It’s enough to give a monument an identity crisis.
The Leaning Tower of Pisa is known worldwide for its precarious tilt – but now experts have revealed it’s going straight.
The tower’s Surveillance Group, which monitors restoration work, said the landmark is “stable and very slowly reducing its lean.”
The 57m (186ft) medieval monument has been straightened by 4cm (1.5in) over the past two decades, the team said.
“It’s as if it’s had two centuries taken off its age,” Professor Salvatore Settis explained.
Nunziante Squeglia, a professor of geotechnics at the University of Pisa who works with the surveillance team, added: “What counts the most is the stability of the bell tower, which is better than expected.”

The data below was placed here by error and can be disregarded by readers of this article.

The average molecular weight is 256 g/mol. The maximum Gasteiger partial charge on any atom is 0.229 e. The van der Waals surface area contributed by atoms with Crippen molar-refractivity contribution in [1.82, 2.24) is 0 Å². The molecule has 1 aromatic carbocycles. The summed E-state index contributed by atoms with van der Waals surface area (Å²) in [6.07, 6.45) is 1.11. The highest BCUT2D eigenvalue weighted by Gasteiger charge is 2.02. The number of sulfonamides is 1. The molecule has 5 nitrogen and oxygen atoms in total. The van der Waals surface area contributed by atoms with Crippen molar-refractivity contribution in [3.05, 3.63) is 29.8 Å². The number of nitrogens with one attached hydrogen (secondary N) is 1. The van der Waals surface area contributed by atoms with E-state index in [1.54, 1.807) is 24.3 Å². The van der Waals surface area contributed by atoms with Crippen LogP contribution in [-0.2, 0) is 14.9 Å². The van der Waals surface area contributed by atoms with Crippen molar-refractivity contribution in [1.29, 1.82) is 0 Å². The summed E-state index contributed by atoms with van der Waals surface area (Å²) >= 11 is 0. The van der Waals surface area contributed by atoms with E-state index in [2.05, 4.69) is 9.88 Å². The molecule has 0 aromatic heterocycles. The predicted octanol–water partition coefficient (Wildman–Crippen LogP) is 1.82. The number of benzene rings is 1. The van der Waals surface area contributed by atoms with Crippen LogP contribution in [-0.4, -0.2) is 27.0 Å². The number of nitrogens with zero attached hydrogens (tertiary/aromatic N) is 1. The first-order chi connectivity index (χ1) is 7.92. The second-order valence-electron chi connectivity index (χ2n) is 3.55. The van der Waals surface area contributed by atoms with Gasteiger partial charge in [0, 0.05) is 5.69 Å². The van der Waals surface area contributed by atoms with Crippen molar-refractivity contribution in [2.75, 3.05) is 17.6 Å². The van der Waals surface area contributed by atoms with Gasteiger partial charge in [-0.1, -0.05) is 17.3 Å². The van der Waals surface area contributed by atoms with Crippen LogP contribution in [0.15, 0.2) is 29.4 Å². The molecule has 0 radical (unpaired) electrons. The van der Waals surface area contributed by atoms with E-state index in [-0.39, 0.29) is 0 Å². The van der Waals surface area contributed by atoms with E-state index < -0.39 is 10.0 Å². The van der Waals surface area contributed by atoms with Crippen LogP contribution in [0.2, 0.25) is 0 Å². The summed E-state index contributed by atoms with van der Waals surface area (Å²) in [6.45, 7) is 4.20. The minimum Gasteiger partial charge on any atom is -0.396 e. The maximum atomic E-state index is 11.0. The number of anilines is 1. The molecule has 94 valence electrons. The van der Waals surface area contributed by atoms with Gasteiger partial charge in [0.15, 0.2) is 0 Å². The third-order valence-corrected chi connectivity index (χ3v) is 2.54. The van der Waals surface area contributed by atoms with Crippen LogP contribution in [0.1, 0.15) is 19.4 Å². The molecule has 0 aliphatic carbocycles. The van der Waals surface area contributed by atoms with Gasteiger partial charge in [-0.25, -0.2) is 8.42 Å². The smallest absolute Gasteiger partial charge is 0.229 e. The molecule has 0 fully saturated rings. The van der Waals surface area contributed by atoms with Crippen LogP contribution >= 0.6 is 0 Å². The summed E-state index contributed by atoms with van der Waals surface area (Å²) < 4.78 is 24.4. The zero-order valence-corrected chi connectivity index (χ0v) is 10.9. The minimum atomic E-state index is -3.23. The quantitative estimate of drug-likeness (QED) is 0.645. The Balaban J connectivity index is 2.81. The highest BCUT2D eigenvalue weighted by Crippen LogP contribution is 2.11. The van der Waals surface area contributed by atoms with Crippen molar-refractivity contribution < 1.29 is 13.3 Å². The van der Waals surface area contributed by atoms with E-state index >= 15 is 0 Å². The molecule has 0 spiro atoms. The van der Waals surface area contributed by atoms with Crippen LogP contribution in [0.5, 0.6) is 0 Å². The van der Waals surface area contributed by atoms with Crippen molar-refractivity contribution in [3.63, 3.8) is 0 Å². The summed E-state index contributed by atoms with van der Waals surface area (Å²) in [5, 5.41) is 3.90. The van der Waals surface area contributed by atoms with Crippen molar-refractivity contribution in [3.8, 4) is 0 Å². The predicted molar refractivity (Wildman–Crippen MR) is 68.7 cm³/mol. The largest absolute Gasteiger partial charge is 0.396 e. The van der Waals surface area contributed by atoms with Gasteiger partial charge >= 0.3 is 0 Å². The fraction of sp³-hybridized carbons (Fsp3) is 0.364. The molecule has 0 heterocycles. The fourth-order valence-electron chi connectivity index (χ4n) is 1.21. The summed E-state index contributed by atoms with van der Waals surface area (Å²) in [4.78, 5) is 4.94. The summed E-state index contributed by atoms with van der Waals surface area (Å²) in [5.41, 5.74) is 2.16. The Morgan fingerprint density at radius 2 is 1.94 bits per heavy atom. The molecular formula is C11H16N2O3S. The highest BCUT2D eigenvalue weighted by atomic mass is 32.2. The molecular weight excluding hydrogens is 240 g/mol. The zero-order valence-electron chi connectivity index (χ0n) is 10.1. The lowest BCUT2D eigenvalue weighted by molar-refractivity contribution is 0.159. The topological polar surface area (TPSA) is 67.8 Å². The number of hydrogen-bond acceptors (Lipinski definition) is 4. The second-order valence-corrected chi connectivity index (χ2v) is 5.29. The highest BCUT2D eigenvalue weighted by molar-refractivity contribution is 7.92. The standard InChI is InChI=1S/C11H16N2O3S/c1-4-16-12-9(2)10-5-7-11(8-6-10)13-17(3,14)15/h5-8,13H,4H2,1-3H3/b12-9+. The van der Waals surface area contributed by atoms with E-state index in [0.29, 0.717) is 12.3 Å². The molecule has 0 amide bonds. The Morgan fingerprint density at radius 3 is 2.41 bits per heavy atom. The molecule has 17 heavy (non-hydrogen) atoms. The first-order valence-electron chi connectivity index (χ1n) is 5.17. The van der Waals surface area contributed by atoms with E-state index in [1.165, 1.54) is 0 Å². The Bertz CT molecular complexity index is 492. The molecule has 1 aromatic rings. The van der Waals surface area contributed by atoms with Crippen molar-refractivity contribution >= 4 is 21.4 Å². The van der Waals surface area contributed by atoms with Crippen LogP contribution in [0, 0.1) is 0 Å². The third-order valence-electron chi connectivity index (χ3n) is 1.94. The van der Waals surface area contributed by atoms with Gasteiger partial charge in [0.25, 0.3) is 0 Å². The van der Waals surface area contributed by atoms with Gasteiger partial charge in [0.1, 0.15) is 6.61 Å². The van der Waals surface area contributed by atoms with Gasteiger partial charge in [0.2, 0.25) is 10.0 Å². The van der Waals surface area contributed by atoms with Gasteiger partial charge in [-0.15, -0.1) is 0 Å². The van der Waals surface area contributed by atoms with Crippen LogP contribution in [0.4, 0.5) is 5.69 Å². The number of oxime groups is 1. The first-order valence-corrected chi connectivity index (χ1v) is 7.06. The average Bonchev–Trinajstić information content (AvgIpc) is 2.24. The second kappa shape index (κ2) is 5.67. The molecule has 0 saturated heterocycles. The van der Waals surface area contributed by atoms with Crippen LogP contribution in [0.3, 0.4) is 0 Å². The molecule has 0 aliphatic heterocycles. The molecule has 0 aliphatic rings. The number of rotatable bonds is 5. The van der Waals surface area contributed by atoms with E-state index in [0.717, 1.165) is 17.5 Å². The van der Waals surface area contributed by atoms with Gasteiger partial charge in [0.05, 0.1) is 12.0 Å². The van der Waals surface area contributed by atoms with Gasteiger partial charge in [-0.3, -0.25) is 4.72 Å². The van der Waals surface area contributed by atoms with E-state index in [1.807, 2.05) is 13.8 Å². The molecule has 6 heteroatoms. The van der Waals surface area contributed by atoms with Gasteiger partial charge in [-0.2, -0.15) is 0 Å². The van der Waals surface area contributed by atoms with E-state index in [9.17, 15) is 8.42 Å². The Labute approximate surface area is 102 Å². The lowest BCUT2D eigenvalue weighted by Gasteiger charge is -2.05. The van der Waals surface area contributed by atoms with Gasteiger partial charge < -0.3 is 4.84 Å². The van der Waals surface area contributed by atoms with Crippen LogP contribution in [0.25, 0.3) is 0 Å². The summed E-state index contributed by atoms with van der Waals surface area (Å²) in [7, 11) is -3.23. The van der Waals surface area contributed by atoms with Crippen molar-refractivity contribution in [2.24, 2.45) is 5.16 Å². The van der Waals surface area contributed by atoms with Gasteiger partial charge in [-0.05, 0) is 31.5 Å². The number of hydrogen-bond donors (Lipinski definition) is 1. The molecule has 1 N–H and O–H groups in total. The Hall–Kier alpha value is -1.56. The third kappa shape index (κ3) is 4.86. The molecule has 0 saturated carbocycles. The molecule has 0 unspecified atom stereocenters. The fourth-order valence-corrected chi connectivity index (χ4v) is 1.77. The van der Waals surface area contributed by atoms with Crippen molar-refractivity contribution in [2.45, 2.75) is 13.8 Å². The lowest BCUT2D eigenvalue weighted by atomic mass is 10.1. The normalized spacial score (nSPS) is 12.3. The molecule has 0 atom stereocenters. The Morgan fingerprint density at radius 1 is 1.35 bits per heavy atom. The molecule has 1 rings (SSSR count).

Back in 1990, the tourist favourite was closed to the public for the first time in 800 years amid fears it could be on the verge of toppling. At the time, it was tilting by 4.5m from the vertical.
An international committee led by Prof Michele Jamiolkowski, a Polish expert, worked to stabilise it between 1993 and 2001.
By the end, the tilt had been corrected by 45cm, at a cost of £200m.
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The lean is as old as the tower itself, having crept in five years after construction began in 1173.
The layer of clay and sand the tower is built on is softer on the south side than the north – so by the time builders got to the third storey, shifting soil had unsettled its foundations.
And while engineers may ultimately take credit for rescuing the relic, visitors can rest assured it’s still available for the obligatory pictures…